“Gratitude unlocks the fullness of life.” —Melody Beattie
For many of us, this time of year offers an opportunity to give thanks and express gratitude for the people and things we appreciate and value in our lives. Taking stock and being grateful during the holidays is a good place to start, but studies have shown that those who practice this kind of reflection on a regular basis have a greater sense of satisfaction and purpose in life. In addition, they are less prone to depression, have stronger immune systems, and feel less lonely and isolated. Given our recent post on helping teens manage stress, we wanted to offer some pointers on how parents can help inspire gratitude in their children’s lives, which can contribute to shifts in perspective and overall resilience.
Turn gratitude into a habit. This can start with simply encouraging your children to find at least one thing a day that they are grateful for until it becomes second nature. Spending ten minutes every morning writing down these items and reflecting on what went well for them the past few days or week can also be incredibly effective. Each semester at Green Ivy, we have students reflect on what’s working in their lives and what they want to change going forward. We’ve seen these types of writing exercises lead to large shifts in habits.
Count your blessings. So often, experiencing gratitude is a matter of changing our perspective. Many children don’t realize that things they may take for granted—healthy food, quality education, reliable transportation, consistent shelter—aren’t automatic amenities. Exposing your children to less fortunate populations who struggle to obtain the basic necessities of life can be eye-opening. As we posted about recently, volunteering is a powerful way to teach the importance of service, while developing empathy and exposing your children to diverse opinions, backgrounds, and belief systems.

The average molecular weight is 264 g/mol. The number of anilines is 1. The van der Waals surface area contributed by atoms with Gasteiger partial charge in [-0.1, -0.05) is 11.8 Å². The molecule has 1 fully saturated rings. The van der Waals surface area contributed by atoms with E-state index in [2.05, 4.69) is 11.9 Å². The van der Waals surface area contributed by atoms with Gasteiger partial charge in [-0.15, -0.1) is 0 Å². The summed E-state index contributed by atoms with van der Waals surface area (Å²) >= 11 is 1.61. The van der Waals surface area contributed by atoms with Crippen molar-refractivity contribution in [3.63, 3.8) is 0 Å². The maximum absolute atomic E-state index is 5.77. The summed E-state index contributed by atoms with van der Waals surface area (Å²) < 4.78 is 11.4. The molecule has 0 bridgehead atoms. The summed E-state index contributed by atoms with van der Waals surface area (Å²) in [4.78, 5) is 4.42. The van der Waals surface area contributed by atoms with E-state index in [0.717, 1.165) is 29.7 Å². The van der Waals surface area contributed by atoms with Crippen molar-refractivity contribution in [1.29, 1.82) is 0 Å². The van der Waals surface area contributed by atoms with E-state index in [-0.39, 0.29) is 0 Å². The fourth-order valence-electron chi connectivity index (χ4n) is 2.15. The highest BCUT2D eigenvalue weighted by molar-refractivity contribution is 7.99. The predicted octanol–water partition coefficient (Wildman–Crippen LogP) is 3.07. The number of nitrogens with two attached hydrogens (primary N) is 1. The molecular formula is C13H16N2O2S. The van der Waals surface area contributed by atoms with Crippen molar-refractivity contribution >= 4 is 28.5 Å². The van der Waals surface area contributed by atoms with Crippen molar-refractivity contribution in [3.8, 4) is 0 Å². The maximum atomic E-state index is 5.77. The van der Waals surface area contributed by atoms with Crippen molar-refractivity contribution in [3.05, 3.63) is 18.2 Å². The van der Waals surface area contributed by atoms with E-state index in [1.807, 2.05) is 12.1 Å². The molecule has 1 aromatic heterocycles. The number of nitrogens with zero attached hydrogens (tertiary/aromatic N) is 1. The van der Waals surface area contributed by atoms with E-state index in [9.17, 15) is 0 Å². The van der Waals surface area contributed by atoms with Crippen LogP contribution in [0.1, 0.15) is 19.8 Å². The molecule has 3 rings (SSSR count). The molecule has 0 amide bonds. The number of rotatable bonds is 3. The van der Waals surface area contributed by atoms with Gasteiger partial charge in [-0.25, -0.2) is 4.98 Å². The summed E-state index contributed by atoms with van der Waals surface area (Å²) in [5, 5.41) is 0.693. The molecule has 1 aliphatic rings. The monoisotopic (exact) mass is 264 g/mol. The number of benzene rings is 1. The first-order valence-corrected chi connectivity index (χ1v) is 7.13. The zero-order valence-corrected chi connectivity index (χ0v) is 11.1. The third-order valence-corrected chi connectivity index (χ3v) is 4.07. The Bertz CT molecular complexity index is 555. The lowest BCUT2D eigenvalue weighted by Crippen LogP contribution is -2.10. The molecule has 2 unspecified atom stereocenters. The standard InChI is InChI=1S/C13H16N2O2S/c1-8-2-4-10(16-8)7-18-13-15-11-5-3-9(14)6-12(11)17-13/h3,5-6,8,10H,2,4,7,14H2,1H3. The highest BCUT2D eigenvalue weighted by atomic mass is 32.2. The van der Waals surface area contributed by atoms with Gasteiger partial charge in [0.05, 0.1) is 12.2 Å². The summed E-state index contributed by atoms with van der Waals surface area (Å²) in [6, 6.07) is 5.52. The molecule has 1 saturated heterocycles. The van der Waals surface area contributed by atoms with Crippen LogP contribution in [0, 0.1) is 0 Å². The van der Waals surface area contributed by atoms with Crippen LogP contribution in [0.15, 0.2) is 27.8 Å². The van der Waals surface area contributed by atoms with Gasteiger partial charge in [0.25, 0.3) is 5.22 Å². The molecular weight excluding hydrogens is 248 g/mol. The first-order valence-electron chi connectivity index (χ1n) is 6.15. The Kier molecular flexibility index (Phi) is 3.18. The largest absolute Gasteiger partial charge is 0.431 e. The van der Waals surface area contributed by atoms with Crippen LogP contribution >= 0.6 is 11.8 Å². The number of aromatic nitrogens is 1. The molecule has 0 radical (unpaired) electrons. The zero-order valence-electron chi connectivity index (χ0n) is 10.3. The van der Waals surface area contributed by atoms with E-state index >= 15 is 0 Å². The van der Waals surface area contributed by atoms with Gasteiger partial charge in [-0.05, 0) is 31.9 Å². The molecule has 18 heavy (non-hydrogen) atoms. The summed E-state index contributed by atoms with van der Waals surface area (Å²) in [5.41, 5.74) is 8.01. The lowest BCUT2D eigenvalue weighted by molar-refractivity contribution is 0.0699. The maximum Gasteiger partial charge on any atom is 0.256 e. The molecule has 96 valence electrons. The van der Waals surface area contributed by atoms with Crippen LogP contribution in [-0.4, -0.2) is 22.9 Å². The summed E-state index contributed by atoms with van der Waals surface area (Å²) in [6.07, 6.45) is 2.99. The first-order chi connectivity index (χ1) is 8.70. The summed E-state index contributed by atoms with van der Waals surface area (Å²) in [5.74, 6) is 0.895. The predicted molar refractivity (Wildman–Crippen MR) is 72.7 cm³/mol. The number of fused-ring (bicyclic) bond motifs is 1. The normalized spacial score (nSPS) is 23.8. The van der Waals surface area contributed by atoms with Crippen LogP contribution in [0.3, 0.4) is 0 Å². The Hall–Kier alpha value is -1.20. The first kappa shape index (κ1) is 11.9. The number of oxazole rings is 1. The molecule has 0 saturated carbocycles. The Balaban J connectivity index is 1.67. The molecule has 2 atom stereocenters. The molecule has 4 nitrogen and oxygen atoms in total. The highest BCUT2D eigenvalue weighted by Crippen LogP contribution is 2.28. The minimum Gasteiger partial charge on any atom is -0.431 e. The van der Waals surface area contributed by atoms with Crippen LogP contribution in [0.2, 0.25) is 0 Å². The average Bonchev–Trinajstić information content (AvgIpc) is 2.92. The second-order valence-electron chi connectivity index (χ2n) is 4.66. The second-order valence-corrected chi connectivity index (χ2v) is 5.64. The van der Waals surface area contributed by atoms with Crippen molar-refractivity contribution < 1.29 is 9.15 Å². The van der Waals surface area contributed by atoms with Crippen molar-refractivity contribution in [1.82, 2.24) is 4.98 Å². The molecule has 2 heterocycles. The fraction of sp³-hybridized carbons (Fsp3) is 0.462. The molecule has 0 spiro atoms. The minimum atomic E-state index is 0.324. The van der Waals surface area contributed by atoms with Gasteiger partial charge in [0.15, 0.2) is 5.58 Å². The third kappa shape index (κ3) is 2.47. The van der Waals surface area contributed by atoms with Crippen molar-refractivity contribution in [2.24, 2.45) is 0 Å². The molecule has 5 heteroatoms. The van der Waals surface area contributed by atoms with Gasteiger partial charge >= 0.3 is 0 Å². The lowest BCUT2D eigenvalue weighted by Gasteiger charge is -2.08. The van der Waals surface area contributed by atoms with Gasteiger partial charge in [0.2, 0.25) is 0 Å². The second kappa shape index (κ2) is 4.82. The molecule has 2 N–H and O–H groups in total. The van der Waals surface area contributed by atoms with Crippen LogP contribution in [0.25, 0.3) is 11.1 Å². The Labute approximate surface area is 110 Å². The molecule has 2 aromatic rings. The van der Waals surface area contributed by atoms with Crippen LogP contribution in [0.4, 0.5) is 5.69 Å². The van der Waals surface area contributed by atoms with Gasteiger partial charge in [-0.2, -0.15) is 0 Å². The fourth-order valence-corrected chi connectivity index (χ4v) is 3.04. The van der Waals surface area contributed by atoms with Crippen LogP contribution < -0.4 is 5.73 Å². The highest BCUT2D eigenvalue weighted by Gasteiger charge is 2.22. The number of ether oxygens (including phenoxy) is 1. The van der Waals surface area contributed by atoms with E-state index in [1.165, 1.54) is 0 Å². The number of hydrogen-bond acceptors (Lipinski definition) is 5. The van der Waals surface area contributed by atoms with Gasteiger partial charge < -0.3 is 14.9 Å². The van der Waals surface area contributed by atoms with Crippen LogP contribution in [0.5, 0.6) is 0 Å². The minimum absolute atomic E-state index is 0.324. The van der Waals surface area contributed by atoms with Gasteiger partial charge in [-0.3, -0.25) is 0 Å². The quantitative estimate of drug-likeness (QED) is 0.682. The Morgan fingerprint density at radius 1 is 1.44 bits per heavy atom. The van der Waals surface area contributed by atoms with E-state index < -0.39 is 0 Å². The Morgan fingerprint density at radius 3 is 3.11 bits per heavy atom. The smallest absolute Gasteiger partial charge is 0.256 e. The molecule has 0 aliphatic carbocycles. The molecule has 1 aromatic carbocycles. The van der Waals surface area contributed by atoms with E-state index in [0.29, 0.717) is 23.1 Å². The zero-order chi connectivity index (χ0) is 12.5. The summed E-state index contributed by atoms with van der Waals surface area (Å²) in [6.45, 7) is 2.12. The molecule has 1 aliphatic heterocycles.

Find the silver lining. Everyone experiences bad days, challenges, and failures to some degree. Although it’s important to acknowledge your children’s feelings when something goes wrong, it can also be empowering to aid them in finding the silver lining of a given situation. Maybe they suffered a loss, but it will ultimately make them stronger and more resilient. They might not have made the team, but this experience taught them how to deal with disappointment. This may take a little practice, but remind them that their brain is a powerful tool, and rewiring it in this way can boost their sense of gratitude.
Write thank you notes, no gift required. A fantastic exercise in gratitude is writing a letter of thanks to someone expressing your appreciation for that person’s impact on your life. Helping your children get in the habit of sending at least one gratitude letter a month to someone new will add to an overall routine of reflection, and it doesn’t hurt if your children write letters to themselves once in a while as well.
Lead by example. Of course, one of the best ways to cultivate gratitude in your children’s daily lives is to practice all of the above suggestions yourself. The smallest of gestures, like thanking the cashier at the checkout, opening doors for strangers, or taking time to appreciate those around you will leave a lasting impression on your children. If they see you regularly expressing gratitude, they’ll be positively influenced to do the same.